I sense it the moment they open. The air is instantly different. Heavier with fragrance, yet lighter and warmer with summer’s sweetest scent. It is as if the world has stopped. And I am encapsulated within a gossamer cocoon, spun of the perfume of tiny yellow blooms peeking out shyly from among the silvery green leaves of its tree.
You cannot even see them, until looking close. Close enough to notice their bright yellow eyes, their sweet scent almost visibly aloft in pale waves upon the summer’s evening air, proclaiming dreamily that summer is here.
I’d love to bottle their sensory beauty, corking it carefully airtight, and displaying it reverently upon a shelf. But it wouldn’t be enough to just look at it. I wouldn’t be able to resist its summery magnetism, opening it slowly with its soft scent taking me back to June, no matter the month.
One summer evening years ago, as they were just beginning to unfurl their fragrant blooms, I thought there could be nothing more perfect than cutting a few branches to put in a vase in my house. I imagined their perfume lightly scenting my entire house, waking me in the mornings with their sheer, veiled aura. But after only a few hours, their scent had fermented into something hotly putrid and overpowering. I’m not sure if it was their anger at being cut from their mother trees or the extremely close proximity, but I quickly realized that some things are better left unrestrained, wild and floating freely on the hint of a summer breeze. That they just cannot be bridled and harnessed into a vase indoors. They must be aloft upon the breeze, their yellow scented pollen riding happily to destinations unknown. Their strong scent diluted with the warmth of the air, moving and swirling their fragrance here, there and everywhere.
Of all the many scents in the world, I know it is my favorite. It is memories of small towns in summer, of tall grass growing green in the hay fields, swaying with the breeze like a loosely-threaded tide. It is memories of summer concerts, the music rising and mingling with their perfume upon the still summer air. Of barbecued ribs, and warm evenings not yet disturbed by the hum of mosquitos, serenaded with its sweet scent upon the dusk. It is the feeling of night’s coolness slowly filtering across our little valley from the wet rushing of the river, dampening the grass and the day’s memories with dew. And in the morning, its perfume rises again, lifted from its tiny yellow petals to be wafted upon the light air for another day.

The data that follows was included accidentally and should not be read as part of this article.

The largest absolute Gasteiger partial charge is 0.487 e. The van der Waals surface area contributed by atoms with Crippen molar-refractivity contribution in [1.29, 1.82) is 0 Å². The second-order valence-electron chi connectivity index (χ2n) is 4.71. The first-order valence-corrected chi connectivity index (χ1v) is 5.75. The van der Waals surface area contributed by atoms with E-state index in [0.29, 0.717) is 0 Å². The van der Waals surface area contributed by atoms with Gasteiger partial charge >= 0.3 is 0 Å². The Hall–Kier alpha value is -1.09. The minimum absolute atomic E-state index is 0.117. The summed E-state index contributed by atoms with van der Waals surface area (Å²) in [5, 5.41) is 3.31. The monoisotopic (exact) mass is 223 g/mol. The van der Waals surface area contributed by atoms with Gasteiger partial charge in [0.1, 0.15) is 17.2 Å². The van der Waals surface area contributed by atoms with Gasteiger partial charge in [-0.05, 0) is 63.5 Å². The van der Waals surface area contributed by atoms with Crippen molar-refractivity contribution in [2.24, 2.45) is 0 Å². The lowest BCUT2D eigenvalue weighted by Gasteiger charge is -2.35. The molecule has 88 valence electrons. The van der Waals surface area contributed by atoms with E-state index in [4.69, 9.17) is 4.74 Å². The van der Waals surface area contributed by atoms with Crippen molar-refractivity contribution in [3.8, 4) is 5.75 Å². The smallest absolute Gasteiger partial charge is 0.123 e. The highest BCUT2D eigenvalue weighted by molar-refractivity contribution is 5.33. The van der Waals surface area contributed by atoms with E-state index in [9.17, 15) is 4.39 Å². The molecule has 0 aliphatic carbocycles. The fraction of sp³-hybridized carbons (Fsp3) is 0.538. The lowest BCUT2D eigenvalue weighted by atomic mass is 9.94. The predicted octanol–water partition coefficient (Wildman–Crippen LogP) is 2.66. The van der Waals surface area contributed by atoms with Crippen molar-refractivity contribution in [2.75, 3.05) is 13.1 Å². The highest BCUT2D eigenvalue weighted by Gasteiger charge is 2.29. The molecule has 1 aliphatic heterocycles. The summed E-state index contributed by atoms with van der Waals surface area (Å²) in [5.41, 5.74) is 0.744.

How I wish it lasted all summer, this perfect essence of fragrance. Ushering us into and out of summertime, like a graceful doorman, visible with the first opening of the glass door to summertime, but almost unnoticeable the remainder of the summer with his well-trained etiquette and quiet existence. Eventually they would escort us out of summer without even a goodbye, only the faint fading of their scented beauty growing slighter and slighter, until we no longer even miss their presence.
Alas, we are blessed with but a week of heaven in June. Maybe that makes its arrival all the sweeter, and its exit all the more lonely in its abrupt end. Its short-lived aromatic culmination something relegated to just memory again for another year
So as the lovely season of the fragrant Russian Olives draws to an end, may you find the time to be still, soaking up the most of what comes around just once a season. May you enjoy the sweet scent of summertime upon the warm breeze and may you relish the many blessings summer brings.
*As a footnote, I feel I must tell you that the Russian Olive tree is an outlaw. It is a foreign species that gained notoriety for its overtaking of western river banks since it was introduced to the US in the late 1800’s. But in its defense, it is without a doubt, a scrappy survivor. With shoots of sharply-thorned branches hurtling forth from its trunk almost daily, it doesn’t mourn for the weak. Their roots ground them in odd places, unfit for other trees. They thrive in sand and poor soil, reaching deeper and deeper for water and nutrients. And according to multiple sources, their roots can produce their own nitrogen, allowing them to grow even in nutrient-deprived soil. They have a bad habit of out competing our native trees and shrubs in wild areas and they enlist the help of our feathered friends, who gorge upon the tree’s ripened berries, to disperse their seeds. The Russian Olive is currently classified as an invasive species in Colorado and 29 other states. For this reason,Colorado banned the sale of Russian Olive trees within the state to its residents in 2002.